The Minnesota Supreme Court heard arguments Tuesday in the appeal of a teenage murder suspect with a disputed birth date.
Attorney Frederick Goetz said his client, Mahdi Hassan Ali, was 15-years-old when he allegedly shot and killed three men at the Seward Market in January of 2010. However, after an age verification hearing last year, a lower court ruled Ali was likely 16 or older. That means Ali is presumed to be old enough to stand trial as an adult.
Like many Somali immigrants and refugees, Ali doesn't have a birth certificate. At the time of his arrest, Ali carried a Minnesota driver's license listing his age as 17. However, during the age verification hearing, Ali's mother testified that her son was 15.
Goetz argued to the panel of seven justices that the lower court based its decision on a preponderance of evidence, which is a lower standard than what is normally applied in a criminal case.
"That court listened to all the evidence and found it not clear or convincing that the child was 16-years of age on the date of the offense," Goetz said. "It was only the preponderance standard that the court found was met."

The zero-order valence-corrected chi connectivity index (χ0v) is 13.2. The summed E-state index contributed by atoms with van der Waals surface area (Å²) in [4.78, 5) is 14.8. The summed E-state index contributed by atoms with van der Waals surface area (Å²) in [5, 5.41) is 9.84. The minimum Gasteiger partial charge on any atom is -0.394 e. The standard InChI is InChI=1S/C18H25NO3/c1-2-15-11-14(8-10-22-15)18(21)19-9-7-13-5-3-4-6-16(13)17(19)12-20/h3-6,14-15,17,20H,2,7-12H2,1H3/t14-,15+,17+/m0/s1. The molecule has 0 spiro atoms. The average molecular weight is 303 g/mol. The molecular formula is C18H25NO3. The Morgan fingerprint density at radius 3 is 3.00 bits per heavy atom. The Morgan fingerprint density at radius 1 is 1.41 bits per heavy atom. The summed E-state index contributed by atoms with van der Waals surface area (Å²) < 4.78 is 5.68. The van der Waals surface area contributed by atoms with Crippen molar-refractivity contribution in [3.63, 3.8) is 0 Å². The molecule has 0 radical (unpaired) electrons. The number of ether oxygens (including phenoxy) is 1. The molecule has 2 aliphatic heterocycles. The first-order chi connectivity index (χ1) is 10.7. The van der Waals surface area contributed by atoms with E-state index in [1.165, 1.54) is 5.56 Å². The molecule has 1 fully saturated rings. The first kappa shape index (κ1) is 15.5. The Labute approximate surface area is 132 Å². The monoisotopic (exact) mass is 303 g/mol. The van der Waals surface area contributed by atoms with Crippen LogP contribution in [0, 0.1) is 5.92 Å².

Goetz said the juvenile court should decide whether to try Ali as an adult or juvenile. Prosecutors say because of the serious nature of the charges, they are confident Ali will stand trial as an adult.
But prosecutor Mike Richardson said what matters is what Ali is accused of doing, not how old he is.
"Age is not an element of a felony in the state of Minnesota of the kind that we are now dealing with," Richardson said. "Age is a feature or an aspect of an individual."